Electron transport pathways to nitrous oxide in Rhodobacter species

David J. Richardson, Alastair G. McEwan, J. Baz Jackson, Stuart J. Ferguson

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1. Electron transport components involved in nitrous oxide reduction in several strains of Rhodobacter capsulatus and in the denitrifying strain of Rhodobacter sphaeroides (f. sp. denitrificans) have been investigated. Detailed titrations with antimycin A and myxothiazol, inhibitors of the cytochrome bc1 complex, show that part of the electron flow to nitrous oxide passes through this complex. The sensitivity to myxothiazol varies between strains and growth conditions of R. capsulatus; the higher rates of nitrous oxide reduction correlate with the higher sensitivities. Partial inhibition of the nitrous oxide reductase enzyme with azide decreased the sensitivity to myxothiazol of the strains that had the highest nitrous oxide reductase activity. 

2. Inhibition of nitrous oxide reduction in cells of R. capsulatus by myxothiazol could be restored under dark conditions by addition of N,N,N′,N′‐tetramethyl‐p‐phenylene diamine. The highest activities observed after addition of this electron carrier were found in the strains that had the highest sensitivity to myxothiazol, consistent with the premise that this inhibitor is more effective at the higher flux rates to nitrous oxide. 

3. Addition of nitrous oxide to cells of R. capsulatus strain N22DNAR+ under darkness caused oxidation of both b‐ and c‐type cytochromes. The oxidation of b cytochromes was less pronounced in the presence of myxothiazol, consistent with a role for the cytochrome bc1 complex in the electron pathway to nitrous oxide. Ferricyanide, in the absence of myxothiazol, caused a similar extent of oxidation of b cytochromes, but a greater oxidation of c‐type, suggesting that there was a pool of c‐type cytochrome that was not oxidisable by nitrous oxide. The time course showed that both the b‐ and c‐type cytochromes were oxidised within a few seconds of the addition of nitrous oxide. During the following seconds there was a partial re‐reduction of the cytochromes such that after approximately 1 min a lower steady‐state of oxidation was attained and this persisted until the nitrous oxide was exhausted.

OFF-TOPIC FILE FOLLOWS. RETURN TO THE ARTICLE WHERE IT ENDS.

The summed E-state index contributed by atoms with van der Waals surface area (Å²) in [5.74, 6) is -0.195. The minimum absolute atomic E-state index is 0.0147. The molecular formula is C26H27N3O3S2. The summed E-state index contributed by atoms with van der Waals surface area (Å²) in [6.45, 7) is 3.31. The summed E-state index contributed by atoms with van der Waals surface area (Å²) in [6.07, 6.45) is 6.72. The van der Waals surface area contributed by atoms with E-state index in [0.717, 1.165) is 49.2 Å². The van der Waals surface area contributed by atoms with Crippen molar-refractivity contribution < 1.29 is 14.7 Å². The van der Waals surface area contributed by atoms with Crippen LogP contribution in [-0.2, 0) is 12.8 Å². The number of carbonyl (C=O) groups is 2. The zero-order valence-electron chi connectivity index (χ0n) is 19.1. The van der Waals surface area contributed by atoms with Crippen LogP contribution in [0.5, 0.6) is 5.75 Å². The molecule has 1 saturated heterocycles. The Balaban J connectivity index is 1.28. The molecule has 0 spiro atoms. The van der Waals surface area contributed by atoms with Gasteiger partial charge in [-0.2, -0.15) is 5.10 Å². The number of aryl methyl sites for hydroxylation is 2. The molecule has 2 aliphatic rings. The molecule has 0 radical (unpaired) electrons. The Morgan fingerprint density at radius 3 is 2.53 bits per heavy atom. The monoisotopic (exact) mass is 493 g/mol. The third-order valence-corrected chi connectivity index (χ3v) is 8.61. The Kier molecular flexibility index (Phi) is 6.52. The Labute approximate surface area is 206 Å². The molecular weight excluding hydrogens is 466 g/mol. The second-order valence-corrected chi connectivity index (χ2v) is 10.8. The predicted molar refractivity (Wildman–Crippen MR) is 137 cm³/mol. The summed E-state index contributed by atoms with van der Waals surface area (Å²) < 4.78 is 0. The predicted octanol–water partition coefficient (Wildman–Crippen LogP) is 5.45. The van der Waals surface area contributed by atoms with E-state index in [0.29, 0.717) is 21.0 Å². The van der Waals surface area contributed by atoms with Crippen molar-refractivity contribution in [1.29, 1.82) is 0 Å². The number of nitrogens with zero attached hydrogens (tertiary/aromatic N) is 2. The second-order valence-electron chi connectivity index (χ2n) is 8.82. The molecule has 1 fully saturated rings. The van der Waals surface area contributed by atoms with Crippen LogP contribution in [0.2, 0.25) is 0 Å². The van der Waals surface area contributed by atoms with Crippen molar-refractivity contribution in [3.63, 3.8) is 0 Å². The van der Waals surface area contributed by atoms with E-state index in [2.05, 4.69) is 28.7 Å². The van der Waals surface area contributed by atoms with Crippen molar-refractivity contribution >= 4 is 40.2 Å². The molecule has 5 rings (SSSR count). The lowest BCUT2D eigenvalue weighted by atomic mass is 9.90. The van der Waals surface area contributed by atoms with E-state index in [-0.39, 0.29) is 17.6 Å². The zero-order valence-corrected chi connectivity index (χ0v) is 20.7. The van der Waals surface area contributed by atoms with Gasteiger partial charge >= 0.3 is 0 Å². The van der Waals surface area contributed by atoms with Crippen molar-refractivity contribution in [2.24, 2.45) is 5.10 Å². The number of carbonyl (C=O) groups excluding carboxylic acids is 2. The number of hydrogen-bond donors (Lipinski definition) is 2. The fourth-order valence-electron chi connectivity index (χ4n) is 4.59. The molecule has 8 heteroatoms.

4. A mutant, MTCBC1, of R. capsulatus that specifically lacked a functional cytochrome bc1 complex reduced nitrous oxide, albeit at 30% of the rate shown by the parent strain MT1131. A reduced minus nitrous‐oxide‐oxidised difference spectrum for MTCBC1 in the absence of myxothiazol was similar to the corresponding difference spectrum observed for strain N22DNAR+ in the presence of myxothiazol. It is suggested that these difference spectra identify the cytochrome components, including a b‐type, involved in a pathway that is alternative to, and independent of, the cytochrome bc1 complex. It is concluded that antimycin‐A‐ or myxothiazol‐insensitive nitrous oxide reduction in strains of R. capsulatus that possess the cytochrome bc1 complex can originate from: (a) the operation of the alternative pathway identified in mutant MTCBC1; (b) a leak of electrons past the binding sites for these inhibitors in the cytochrome bc1 complex; (c) a combination of these two contributions. 

5. 2‐n‐Heptyl‐4‐hydroxyquinoline N‐oxide inhibited the pathway of electron transport to nitrous oxide in R. capsulatus that was independent of the cytochrome bc1 complex. Oxidation by nitrous oxide of b‐ and c‐type cytochromes involved in this pathway was not affected by the inhibitor. It is suggested that 2‐n‐heptyl‐4‐hydroxyquinoline N‐oxide blocks the ubiquinol oxidation step in the cytochrome‐bc1‐independent pathway. 

6. Although several lines of evidence indicate that the cytochrome bc1 complex can participate in electron flow to nitrous oxide, a variety of data confirm that electron flow to other anaerobic electron acceptors, nitrate, trimethylamine N‐oxide and dimethylsulphoxide, in R. capsulatus does not involve this complex.

Original languageEnglish
Pages (from-to)659-669
Number of pages11
JournalEuropean Journal of Biochemistry
Issue number3
Publication statusPublished - Nov 1989

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